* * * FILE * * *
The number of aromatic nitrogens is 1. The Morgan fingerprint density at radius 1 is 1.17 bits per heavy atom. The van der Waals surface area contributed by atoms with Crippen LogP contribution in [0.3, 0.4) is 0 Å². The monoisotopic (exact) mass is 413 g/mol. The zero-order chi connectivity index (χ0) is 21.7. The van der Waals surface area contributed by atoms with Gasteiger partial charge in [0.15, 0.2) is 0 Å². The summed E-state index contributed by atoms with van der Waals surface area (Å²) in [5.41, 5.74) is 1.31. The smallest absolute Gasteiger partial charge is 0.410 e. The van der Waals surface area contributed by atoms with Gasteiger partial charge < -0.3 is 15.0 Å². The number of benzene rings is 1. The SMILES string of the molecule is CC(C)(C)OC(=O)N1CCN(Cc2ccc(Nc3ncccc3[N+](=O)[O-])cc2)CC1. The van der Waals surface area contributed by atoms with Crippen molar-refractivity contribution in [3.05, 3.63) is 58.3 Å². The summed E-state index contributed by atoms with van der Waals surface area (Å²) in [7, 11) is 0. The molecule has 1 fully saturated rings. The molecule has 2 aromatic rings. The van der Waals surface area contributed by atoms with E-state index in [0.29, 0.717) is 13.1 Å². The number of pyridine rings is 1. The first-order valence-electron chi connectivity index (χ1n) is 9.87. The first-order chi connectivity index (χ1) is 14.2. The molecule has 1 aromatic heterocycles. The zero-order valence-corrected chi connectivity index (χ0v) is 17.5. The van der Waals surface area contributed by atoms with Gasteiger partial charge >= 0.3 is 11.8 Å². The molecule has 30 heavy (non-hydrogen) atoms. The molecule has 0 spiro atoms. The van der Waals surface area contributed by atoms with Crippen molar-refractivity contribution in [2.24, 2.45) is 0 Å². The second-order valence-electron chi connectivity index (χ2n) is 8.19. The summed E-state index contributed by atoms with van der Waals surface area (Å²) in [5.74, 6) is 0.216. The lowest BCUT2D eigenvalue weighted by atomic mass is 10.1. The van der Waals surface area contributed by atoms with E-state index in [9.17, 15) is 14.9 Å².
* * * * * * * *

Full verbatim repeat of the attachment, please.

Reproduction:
The number of aromatic nitrogens is 1. The Morgan fingerprint density at radius 1 is 1.17 bits per heavy atom. The van der Waals surface area contributed by atoms with Crippen LogP contribution in [0.3, 0.4) is 0 Å². The monoisotopic (exact) mass is 413 g/mol. The zero-order chi connectivity index (χ0) is 21.7. The van der Waals surface area contributed by atoms with Gasteiger partial charge in [0.15, 0.2) is 0 Å². The summed E-state index contributed by atoms with van der Waals surface area (Å²) in [5.41, 5.74) is 1.31. The smallest absolute Gasteiger partial charge is 0.410 e. The van der Waals surface area contributed by atoms with Gasteiger partial charge < -0.3 is 15.0 Å². The number of benzene rings is 1. The SMILES string of the molecule is CC(C)(C)OC(=O)N1CCN(Cc2ccc(Nc3ncccc3[N+](=O)[O-])cc2)CC1. The van der Waals surface area contributed by atoms with Crippen molar-refractivity contribution in [3.05, 3.63) is 58.3 Å². The summed E-state index contributed by atoms with van der Waals surface area (Å²) in [7, 11) is 0. The molecule has 1 fully saturated rings. The molecule has 2 aromatic rings. The van der Waals surface area contributed by atoms with E-state index in [0.29, 0.717) is 13.1 Å². The number of pyridine rings is 1. The first-order valence-electron chi connectivity index (χ1n) is 9.87. The first-order chi connectivity index (χ1) is 14.2. The molecule has 1 aromatic heterocycles. The zero-order valence-corrected chi connectivity index (χ0v) is 17.5. The van der Waals surface area contributed by atoms with Gasteiger partial charge >= 0.3 is 11.8 Å². The molecule has 30 heavy (non-hydrogen) atoms. The molecule has 0 spiro atoms. The van der Waals surface area contributed by atoms with Crippen molar-refractivity contribution in [2.24, 2.45) is 0 Å². The second-order valence-electron chi connectivity index (χ2n) is 8.19. The summed E-state index contributed by atoms with van der Waals surface area (Å²) in [5.74, 6) is 0.216. The lowest BCUT2D eigenvalue weighted by atomic mass is 10.1. The van der Waals surface area contributed by atoms with E-state index in [9.17, 15) is 14.9 Å².